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Discussion Papers Series
Volume I

Discussion paper #9 [PDF]

The Fate of the Roma during the Holocaust: The Untold Story

by László Teleki
Special Envoy to the Hungarian Prime Minister, Co-President of the Roma Affairs Inter-Ministerial and Member of the Hungarian Parliament

 The fate of the Roma or "Gypsies" during the Holocaust is not well known despite the fact that they were targeted for extinction by National Socialist Germany. The Nazis took many steps they thought necessary to solve their so-called "Gypsy problem". Like the Jews, the Roma suffered discrimination, persecution, arbitrary internment, forced labour and murder under the Nazi regime. 

The Roma, who originated in India, followed their own culture and traditions and lived quite differently than the Europeans. The Roma suffered because this lifestyle was judged unfairly as "a nuisance". Also, many Europeans believed that the Roma did not belong among them because Europe was not their homeland, despite the fact that the Roma had been living peacefully there for years. Furthermore, as a result of Nazi racial policy towards minorities, the Roma were considered to be a threat to the concept of "Aryan racial purity".

Nazi treatment of the Roma was prejudicial and discriminatory from the start of the regime. Roma were deprived of their rights and property, prohibited to marry "Aryans" or even each other, as they were deemed to be inferior by law. By 1938, they began to be arrested and held in guarded or closed camps. Some collection camps became forced labour camps. Many Roma were deported to already existing concentration camps. Most Roma still living in the German Reich in December 1942 were deported to Auschwitz-Birkenau. In the camp, they found themselves at the bottom of the social hierarchy, were tattooed with a "Z" for "Zigeuner" and were required to wear a brown or black triangle to single them out.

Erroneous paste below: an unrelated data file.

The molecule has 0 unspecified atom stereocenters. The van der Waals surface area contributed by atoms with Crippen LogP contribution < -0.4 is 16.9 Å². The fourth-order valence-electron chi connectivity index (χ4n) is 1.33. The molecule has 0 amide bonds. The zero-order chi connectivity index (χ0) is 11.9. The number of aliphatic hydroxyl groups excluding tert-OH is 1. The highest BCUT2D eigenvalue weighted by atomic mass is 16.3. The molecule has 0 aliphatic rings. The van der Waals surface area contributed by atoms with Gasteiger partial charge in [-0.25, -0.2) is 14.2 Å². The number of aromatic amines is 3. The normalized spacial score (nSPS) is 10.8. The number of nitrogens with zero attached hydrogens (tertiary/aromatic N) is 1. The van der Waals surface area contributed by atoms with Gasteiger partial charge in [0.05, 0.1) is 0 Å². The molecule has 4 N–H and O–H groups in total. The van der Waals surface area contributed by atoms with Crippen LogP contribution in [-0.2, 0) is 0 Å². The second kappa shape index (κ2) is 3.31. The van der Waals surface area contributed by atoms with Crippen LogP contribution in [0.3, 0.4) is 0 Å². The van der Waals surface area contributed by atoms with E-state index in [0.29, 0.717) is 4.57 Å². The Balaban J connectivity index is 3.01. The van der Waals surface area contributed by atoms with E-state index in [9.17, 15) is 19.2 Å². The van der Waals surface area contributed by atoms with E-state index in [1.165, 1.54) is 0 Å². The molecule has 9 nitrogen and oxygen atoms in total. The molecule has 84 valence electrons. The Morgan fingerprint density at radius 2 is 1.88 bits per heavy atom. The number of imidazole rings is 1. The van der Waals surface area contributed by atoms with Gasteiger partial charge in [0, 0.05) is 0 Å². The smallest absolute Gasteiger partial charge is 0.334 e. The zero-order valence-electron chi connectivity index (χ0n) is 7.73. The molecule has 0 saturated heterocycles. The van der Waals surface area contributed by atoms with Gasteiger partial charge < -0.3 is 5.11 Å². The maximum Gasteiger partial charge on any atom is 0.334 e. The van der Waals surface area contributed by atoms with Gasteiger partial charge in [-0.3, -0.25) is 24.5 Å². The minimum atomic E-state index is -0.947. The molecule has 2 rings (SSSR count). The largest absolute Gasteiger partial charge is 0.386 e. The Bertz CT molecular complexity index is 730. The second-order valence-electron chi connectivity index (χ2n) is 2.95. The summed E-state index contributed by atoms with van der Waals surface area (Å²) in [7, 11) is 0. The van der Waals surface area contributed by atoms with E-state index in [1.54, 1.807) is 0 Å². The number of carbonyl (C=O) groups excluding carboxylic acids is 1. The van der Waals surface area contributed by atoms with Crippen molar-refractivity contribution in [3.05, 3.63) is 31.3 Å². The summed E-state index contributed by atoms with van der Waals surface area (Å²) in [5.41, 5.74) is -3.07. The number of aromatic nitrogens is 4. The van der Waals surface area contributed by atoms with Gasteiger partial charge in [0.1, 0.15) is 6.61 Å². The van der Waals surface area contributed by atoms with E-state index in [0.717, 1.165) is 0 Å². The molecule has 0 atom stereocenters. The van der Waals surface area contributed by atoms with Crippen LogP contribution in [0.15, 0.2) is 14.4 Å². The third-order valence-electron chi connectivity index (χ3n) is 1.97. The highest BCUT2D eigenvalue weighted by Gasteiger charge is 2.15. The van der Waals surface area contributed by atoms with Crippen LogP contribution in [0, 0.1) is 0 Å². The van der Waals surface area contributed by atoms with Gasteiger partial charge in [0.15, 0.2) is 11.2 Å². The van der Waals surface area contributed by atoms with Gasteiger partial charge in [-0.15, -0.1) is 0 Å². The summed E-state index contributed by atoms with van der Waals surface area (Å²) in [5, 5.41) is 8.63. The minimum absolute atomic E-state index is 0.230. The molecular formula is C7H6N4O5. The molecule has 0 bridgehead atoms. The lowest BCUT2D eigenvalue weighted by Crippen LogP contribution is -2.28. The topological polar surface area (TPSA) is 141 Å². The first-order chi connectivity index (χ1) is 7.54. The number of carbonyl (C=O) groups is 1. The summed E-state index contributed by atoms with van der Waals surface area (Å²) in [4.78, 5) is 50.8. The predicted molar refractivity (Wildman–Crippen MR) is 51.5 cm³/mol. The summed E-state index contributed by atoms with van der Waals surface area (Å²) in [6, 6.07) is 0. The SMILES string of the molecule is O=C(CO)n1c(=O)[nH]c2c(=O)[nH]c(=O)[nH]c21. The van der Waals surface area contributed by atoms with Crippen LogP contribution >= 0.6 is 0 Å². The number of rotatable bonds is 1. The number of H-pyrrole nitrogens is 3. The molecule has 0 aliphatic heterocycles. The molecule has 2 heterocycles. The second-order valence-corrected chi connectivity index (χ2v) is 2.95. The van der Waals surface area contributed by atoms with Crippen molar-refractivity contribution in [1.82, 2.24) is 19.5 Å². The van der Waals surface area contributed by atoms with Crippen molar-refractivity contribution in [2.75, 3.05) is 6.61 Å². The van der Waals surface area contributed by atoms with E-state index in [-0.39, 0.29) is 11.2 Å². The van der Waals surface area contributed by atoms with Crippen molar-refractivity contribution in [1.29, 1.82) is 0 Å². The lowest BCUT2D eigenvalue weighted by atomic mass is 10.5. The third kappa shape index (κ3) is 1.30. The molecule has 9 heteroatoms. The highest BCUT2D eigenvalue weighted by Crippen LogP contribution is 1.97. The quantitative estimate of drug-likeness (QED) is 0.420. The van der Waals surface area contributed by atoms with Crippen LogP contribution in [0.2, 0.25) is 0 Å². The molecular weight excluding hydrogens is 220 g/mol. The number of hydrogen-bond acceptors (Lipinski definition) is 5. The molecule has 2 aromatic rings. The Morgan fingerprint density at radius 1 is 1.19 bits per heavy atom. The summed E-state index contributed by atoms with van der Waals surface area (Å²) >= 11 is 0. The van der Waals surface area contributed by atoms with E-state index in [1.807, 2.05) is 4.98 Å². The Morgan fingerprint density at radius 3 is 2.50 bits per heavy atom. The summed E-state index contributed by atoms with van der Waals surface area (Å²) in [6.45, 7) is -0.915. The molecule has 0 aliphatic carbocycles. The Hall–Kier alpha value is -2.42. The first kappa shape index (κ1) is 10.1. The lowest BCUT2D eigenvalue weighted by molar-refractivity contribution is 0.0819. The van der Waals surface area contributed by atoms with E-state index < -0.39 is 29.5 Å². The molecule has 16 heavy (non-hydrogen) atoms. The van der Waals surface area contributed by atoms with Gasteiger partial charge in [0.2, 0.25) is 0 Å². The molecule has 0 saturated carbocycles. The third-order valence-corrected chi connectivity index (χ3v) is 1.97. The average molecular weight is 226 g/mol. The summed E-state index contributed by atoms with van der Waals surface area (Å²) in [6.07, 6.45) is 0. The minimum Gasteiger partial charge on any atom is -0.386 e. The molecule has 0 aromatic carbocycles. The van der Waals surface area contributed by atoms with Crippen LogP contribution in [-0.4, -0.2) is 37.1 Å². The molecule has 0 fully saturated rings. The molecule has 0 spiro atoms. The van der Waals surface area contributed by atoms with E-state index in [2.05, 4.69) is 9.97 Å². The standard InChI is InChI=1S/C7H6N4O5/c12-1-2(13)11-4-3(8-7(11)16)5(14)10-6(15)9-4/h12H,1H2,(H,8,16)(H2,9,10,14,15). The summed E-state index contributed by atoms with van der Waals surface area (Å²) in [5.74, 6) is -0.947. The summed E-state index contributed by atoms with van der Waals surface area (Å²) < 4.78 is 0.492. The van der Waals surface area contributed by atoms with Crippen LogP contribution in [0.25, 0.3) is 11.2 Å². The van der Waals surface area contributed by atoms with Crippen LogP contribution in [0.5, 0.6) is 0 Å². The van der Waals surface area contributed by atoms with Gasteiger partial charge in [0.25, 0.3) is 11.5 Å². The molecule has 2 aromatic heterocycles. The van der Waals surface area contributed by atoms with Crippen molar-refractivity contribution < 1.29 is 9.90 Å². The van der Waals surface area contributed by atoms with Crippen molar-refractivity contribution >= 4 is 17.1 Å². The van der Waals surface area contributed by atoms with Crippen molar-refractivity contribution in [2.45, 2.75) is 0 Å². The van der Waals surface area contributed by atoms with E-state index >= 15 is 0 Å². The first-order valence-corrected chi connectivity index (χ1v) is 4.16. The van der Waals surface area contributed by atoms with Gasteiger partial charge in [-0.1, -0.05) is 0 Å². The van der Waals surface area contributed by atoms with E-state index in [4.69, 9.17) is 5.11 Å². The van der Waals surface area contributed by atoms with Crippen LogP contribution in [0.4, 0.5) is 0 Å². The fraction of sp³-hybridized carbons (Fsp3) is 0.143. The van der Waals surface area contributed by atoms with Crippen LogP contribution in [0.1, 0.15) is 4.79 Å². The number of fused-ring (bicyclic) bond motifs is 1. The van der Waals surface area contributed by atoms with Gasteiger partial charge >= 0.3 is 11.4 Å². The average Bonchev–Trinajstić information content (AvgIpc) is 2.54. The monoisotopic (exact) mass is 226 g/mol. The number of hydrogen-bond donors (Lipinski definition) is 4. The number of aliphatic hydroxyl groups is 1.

The Roma in the "Gypsy camp" at Auschwitz-Birkenau were crowded into a few barracks where hundreds died from malnutrition, epidemics, medical experiments, forced sterilization and forced labour. Auschwitz was only one of the places where the Roma were systematically gassed and murdered. In other parts of Eastern Europe, the Roma were shot to death.

The Roma holocaust, or "Pharrajimos" in Hungarian, is one of the greatest losses suffered by mankind so far. However, the general public has come to learn about this loss much later and to a much lesser degree than of that of the Shoah, the atrocities committed against the Jews, our kindred people in suffering.

Today we would like to tell our story, through educational programmes, public events and exhibits, because the deaths of Roma men, women, and children become sacrifices only if we understand the “why” and don't shut our eyes to the “how”.

We want everybody to know and understand that nearly one-fourth of the European Roma community (1) – among them many young people – perished during the Second World War for no reason at all. There was not one Roma who wanted to take up arms.

Most of the murdered are left mouldering, nameless, in mass graves at abandoned forest sites and in fields, after they were killed by gunshot, mines, hunger, disease, lethal gas, fire, or poisons used during inhuman experiments. Some were buried while still alive after having been cruelly beaten. We remember them and their senseless deaths, and everybody remembers them as they accompany the victims on the road to their deaths.

In reflecting on the Pharrajimos in Hungary, inevitably some questions arise:

Why didn’t the Hungarian intellectuals say anything between the two World Wars, when the first thoughts and actions were conceived urging persecution?

Why weren’t they given homes, and why were large numbers of Roma raided from 1941on?

Why were the Roma families rounded up from 1943 on?